Indigenous Future Narratives: Q+A with Wanda Nanibush

Wanda Nanibush at the Art Gallery of Ontario. Photo by Andrew Williamson. 

Curator, writer, and educator Wanda Nanibush joins Banff Centre as faculty for the Literary Arts program Future Narratives. She spoke with us about Indigenous visibility in the art world and Canada post-150.


You’re lead faculty for the Banff Centre program, Future Narratives: Contemporary Indigenous Artistic Practice. The program will employ Indigenous contemporary thought and artistic practices to try and answer some questions about the next 150 years of Canada—what kind of conversations do you hope to have? 

I think that placing Canada within an Indigenous context automatically means that you have to think beyond 150 years. It places the project of Canada as a question as opposed to a statement; it allows the artists in the room more freedom to think creatively about what it could be. 

You’re the first person to hold the title Assistant Curator: Canadian and Indigenous Art at the Art Gallery of Ontario. What kind of pathway do you hope to forge? 

There are a few things that I want to accomplish. By having “Indigenous” in the title, [the position] creates an area of commitment. Part of the area of commitment is that we have to acquire more contemporary Indigenous work for the collection. It also means that we should be exhibiting more Indigenous art, both on its own and also in Canadian and special exhibitions. I’m always a two-pronged approach kind of person—we have to have shows that are just Indigenous work in order to ask questions that are important to Indigenous people, but then we also need to place the work alongside international artists and Canadian artists. 

What does it mean to you that the AGO considers this a priority?

As far as going forward, it means that they’re living up to their responsibilities as an institution on Indigenous land.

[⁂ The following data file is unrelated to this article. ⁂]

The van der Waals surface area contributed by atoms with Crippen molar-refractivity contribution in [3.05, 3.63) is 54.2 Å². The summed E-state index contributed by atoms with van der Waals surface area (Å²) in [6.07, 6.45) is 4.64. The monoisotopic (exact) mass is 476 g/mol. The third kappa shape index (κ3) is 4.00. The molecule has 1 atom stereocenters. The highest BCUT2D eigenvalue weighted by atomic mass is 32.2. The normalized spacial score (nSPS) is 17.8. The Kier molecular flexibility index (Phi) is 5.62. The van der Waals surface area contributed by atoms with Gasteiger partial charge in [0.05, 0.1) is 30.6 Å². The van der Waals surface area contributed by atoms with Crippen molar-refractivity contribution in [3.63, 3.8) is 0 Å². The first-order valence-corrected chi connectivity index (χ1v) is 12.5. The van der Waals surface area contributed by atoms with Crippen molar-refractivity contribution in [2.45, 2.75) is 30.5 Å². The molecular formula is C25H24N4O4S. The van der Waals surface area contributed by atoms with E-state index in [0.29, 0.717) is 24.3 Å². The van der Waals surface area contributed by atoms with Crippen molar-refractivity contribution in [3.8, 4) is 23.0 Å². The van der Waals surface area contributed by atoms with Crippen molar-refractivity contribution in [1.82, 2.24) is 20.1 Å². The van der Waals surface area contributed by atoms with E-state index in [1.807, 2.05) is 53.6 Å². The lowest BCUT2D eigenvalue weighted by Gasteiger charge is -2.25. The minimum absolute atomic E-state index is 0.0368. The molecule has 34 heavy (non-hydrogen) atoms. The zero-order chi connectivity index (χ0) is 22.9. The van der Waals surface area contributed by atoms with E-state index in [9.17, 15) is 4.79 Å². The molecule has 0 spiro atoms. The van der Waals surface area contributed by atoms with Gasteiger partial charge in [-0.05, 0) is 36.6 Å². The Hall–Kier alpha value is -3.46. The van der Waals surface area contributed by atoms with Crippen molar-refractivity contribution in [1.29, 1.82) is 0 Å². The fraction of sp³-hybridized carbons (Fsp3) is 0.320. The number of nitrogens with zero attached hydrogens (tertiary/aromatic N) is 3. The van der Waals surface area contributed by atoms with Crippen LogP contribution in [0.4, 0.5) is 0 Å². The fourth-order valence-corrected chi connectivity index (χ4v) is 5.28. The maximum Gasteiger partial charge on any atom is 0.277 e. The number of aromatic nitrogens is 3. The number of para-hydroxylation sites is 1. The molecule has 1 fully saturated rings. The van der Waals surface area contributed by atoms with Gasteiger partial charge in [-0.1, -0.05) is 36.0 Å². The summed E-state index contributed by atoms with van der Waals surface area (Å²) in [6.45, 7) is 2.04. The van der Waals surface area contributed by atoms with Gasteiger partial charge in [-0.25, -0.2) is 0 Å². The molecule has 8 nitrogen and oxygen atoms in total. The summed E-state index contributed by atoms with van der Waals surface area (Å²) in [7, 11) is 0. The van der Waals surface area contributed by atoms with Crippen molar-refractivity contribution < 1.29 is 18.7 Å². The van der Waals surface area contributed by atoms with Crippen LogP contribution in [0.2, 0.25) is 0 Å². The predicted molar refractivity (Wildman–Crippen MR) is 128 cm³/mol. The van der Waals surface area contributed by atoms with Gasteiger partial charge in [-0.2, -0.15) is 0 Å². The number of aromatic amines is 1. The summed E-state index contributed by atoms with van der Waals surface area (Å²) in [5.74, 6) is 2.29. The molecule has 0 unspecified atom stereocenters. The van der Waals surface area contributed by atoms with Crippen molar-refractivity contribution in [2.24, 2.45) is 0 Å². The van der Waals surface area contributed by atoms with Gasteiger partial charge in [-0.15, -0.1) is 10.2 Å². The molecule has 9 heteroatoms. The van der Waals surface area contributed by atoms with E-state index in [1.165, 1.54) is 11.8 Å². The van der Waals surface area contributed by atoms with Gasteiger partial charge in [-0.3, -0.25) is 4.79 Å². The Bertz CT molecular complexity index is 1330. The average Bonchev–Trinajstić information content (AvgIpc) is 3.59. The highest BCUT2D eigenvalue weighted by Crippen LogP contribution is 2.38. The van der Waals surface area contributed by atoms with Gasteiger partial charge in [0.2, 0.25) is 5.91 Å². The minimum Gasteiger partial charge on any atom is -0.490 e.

Why is greater visibility for Indigenous artists important in Canada? 

Indigenous artists are some of the best artists in Canada and the world, so there’s no reason for them not to be here—I think that’s important to say. Some of the work does deal with the history of colonization; it deals with Indigenous philosophies; it deals with a certain kind of location that an Indigenous artist might be working from. And these kinds of things help audiences have new ideas about what Canada is, what it has been, maybe about who they are. It helps them ask questions about their relationship to Indigenous people, land, history. So I think there’s a social transformation that can happen with that visibility. 

The 150th anniversary of confederation means we’re likely to encounter a lot of narratives about Canada’s past this year. How can people keep Indigeneity and context in mind while celebrating the anniversary? 

Whenever we're looking at a situation of injustice for a group of people, I think it’s possible to look at the good stuff that’s come out of a project like Canada, while also understanding it as an unfinished project that needs to take the path of justice going forward. It’s like when somebody dies: we’re sad, we’re in mourning, and we have a sense of loss, but we’re also celebrating that person’s life. I don’t think they’re mutually exclusive—criticism and celebration. 

Why is it important to you to be outspoken on these issues? 

I have a responsibility to my ancestors who fought for me to have the space that I have. So it’s my responsibility to carry that on for the next generation to have the space that they need.




Wanda was at Banff Centre as lead faculty for the Literary Arts program Future Narratives in April. She also presented a talk as part of our Contemporary Indigenous Voices speaker series. This piece originally appeared in the Spring/Summer 2017 issue of Banff Centre's InStudio magazine.